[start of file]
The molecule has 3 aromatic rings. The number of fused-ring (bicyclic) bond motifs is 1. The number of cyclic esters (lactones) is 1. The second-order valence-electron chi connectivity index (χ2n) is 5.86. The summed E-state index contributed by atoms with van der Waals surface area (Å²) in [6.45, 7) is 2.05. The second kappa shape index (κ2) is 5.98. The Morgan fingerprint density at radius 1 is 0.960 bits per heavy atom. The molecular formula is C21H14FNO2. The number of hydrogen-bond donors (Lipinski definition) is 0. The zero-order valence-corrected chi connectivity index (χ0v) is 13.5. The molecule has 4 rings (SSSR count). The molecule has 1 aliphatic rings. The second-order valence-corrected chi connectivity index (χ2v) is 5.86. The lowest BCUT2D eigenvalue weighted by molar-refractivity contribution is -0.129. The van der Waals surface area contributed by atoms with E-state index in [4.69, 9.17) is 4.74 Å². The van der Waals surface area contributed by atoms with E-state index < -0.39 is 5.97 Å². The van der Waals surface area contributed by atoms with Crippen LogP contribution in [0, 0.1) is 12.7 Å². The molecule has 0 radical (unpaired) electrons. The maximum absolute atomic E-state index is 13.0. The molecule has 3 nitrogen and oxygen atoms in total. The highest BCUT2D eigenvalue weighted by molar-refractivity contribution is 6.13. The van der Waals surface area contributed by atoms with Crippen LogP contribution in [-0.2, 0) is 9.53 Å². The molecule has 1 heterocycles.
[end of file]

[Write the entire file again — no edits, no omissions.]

The molecule has 3 aromatic rings. The number of fused-ring (bicyclic) bond motifs is 1. The number of cyclic esters (lactones) is 1. The second-order valence-electron chi connectivity index (χ2n) is 5.86. The summed E-state index contributed by atoms with van der Waals surface area (Å²) in [6.45, 7) is 2.05. The second kappa shape index (κ2) is 5.98. The Morgan fingerprint density at radius 1 is 0.960 bits per heavy atom. The molecular formula is C21H14FNO2. The number of hydrogen-bond donors (Lipinski definition) is 0. The zero-order valence-corrected chi connectivity index (χ0v) is 13.5. The molecule has 4 rings (SSSR count). The molecule has 1 aliphatic rings. The second-order valence-corrected chi connectivity index (χ2v) is 5.86. The lowest BCUT2D eigenvalue weighted by molar-refractivity contribution is -0.129. The van der Waals surface area contributed by atoms with E-state index in [4.69, 9.17) is 4.74 Å². The van der Waals surface area contributed by atoms with E-state index < -0.39 is 5.97 Å². The van der Waals surface area contributed by atoms with Crippen LogP contribution in [0, 0.1) is 12.7 Å². The molecule has 0 radical (unpaired) electrons. The maximum absolute atomic E-state index is 13.0. The molecule has 3 nitrogen and oxygen atoms in total. The highest BCUT2D eigenvalue weighted by molar-refractivity contribution is 6.13. The van der Waals surface area contributed by atoms with Crippen LogP contribution in [-0.2, 0) is 9.53 Å². The molecule has 1 heterocycles.